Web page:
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Endless wildfires

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Endless wildfires

According to the analysis of the World Meteorological Organization, 2019 was the second warmest year on record globally, with the past five years, 2015-2019, being the five warmest on record. Under global warming, extreme hot weather events ravaged different parts of the world. For example, Australia registered the hottest summer on record between the end of 2018 and early 2019. In December 2019, a high temperature near 50°C was recorded in southern Australia. Europe could not be spared and was hit by heatwaves twice within a month between late June and late July 2019. In the first heatwave, France registered a record breaking temperature of 46°C. The second heatwave was more pervasive, breaking high temperature records in Germany, the Netherlands, Belgium, Luxembourg and the United Kingdom. During the two heatwaves, more than 1,400 excess deaths as compared with the average were observed in affected regions.

Very often, hot weather is accompanied by wildfires (also known as bushfires and forest fires), especially in dry environment. In June 2019, more than a hundred intense and long-lived wildfires occurred in the Arctic Circle. In the same year, the Amazon forest experienced the most active fire season since 2010. Yet, the most significant wildfire in 2019 was the Australian bushfires which occurred in the second half of the year. The bushfires began in Queensland in September 2019, spreading south to New South Wales and Victoria (Figure 1), and gradually became under control in March 2020. The bushfires have killed many people, destroyed hundreds of homes and burned large areas of land, causing massive devastation to ecosystems and the environment. Analyses showed that the bushfires had burned 21 per cent of Australia’s forests, far exceeding similar records in other continents over the past 20 years. In addition, scientists estimated that 800 million animals were killed by the fires in New South Wales alone, and the total number of animals killed exceeded 1 billion for the whole nation.

Is this extreme bushfire event a random event, or its chance of occurrence has been enhanced by climate change? We can get some clues from the climate report published by the Bureau of Meteorology, Australia. The temperature of Australia has risen by 1°C since 1910, leading to an increase in the frequency of extreme heat events. In southeastern Australia, there has been a decline of around 11% of April-October rainfall since the late 1990s, and there is a long-term increasing trend in the Forest Fire Danger Index (Figure 2). 2019 was the warmest and driest year on record for Australia, setting the scene for the bushfires. In fact, many studies have pointed out the link between climate change and Australian bushfires. For instance, climate change made the 2018 Queensland bushfires four times more likely; and climate change will make firestorms more likely in southeastern Australia.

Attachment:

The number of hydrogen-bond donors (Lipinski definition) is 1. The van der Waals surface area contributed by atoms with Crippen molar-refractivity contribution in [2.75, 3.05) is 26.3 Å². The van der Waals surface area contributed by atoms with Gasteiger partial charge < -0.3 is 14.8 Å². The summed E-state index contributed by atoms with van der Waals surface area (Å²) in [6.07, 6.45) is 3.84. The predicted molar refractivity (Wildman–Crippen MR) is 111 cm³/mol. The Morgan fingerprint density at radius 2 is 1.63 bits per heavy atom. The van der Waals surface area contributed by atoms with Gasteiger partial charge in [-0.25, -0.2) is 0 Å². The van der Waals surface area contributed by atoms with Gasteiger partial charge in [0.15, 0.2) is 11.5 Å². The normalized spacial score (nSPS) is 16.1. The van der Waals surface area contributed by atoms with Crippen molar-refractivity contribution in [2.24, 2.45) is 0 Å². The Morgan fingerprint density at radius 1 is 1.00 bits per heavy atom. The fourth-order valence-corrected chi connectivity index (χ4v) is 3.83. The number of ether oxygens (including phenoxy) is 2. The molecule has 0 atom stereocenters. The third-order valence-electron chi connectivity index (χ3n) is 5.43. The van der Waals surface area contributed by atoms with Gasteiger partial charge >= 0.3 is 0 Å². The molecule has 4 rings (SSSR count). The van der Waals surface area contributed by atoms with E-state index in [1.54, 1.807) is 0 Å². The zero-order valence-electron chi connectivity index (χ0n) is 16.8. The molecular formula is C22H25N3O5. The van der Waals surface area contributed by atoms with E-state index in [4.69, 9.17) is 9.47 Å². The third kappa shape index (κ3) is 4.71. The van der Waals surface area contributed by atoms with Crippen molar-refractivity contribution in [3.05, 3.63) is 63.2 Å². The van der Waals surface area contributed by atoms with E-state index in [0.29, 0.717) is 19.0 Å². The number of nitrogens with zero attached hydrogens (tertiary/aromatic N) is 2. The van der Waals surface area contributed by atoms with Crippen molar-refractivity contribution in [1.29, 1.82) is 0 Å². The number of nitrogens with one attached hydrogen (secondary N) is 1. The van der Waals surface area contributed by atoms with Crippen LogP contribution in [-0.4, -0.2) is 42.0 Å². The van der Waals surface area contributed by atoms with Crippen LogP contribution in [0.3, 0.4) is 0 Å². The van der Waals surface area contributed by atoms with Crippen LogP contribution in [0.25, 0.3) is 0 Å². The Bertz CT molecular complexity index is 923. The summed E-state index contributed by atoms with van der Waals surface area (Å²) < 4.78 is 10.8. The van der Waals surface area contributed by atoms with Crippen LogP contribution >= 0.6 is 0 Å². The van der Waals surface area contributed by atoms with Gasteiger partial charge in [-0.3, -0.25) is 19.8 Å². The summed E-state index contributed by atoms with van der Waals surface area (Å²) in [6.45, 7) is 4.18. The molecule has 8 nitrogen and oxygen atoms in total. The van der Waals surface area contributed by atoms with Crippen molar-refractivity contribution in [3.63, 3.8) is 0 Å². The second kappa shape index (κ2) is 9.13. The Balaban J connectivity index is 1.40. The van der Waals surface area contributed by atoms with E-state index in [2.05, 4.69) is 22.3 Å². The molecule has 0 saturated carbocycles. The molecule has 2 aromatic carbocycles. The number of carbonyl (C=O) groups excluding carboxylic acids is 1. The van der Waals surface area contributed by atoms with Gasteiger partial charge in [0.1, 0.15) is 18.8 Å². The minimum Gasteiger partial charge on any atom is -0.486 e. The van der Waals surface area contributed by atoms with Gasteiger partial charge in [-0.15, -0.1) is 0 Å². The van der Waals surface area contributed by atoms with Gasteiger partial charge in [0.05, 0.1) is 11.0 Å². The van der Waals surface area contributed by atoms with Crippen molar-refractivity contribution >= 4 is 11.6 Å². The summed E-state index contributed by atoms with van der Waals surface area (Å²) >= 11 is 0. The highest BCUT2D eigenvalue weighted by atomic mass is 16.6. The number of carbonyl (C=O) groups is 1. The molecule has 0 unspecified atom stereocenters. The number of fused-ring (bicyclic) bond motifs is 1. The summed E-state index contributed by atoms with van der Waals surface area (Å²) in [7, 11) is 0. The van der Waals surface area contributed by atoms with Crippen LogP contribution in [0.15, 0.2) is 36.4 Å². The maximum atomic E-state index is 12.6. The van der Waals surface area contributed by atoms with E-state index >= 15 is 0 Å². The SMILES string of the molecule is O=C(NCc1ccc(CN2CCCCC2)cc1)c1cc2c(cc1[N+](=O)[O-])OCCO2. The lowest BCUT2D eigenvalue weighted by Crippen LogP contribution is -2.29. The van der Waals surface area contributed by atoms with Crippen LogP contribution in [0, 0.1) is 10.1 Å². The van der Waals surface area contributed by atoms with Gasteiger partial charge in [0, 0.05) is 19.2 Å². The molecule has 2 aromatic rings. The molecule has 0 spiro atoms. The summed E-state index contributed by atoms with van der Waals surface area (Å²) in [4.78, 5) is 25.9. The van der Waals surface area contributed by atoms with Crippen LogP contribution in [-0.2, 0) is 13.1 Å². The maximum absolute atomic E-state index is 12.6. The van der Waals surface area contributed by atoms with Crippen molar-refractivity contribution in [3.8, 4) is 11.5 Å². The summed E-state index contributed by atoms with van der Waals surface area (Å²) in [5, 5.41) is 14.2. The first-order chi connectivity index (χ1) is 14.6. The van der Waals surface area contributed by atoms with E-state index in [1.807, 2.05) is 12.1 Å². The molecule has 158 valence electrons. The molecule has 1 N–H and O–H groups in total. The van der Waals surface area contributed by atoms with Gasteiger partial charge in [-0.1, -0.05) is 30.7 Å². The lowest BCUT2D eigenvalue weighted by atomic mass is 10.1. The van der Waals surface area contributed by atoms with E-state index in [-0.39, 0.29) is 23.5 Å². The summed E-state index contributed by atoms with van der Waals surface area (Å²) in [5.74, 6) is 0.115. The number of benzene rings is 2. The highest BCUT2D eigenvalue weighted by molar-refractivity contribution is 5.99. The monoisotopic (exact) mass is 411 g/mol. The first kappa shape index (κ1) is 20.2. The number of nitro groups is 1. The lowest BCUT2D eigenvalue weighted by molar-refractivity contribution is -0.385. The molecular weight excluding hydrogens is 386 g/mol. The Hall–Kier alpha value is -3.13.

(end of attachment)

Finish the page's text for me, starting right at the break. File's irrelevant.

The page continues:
In light of the Australian bushfires, scientists have reviewed recent research results and drawn the conclusion that human-induced climate warming has already led to a global increase in the frequency and severity of fire weather, increasing the risks of wildfire. Wildfires not only pose direct threat to lives and properties but also release pollutants detrimental to human health and ecosystems (Figure 3). In addition, carbon dioxide released by wildfires exacerbates the greenhouse effect. Natural factors that trigger wildfires (e.g. lightning) are beyond human control. However, reducing greenhouse gas emissions to mitigate climate change impact could be under human's control. The threats of climate change on the human daily lives and the ecosystems are imminent. We must make every effort to combat climate change proactively.

Figure 1.  A river of smoke from bushfires in Victoria and New South Wales, Australia, on 2 January 2020.

Figure 1. A river of smoke from bushfires in Victoria and New South Wales, Australia, on 2 January 2020. (Source: National Aeronautics and Space Administration, US)

Figure 2.  Trends from 1978 to 2017 in the annual sum of the daily Forest Fire Danger Index. Positive trends are indicative of an increasing length and intensity of the fire weather season.

Figure 2. Trends from 1978 to 2017 in the annual sum of the daily Forest Fire Danger Index. Positive trends are indicative of an increasing length and intensity of the fire weather season. (Source: Bureau of Meteorology, Australia)

Figure 3.  Wildfires devastating ecosystems.

Figure 3. Wildfires devastating ecosystems.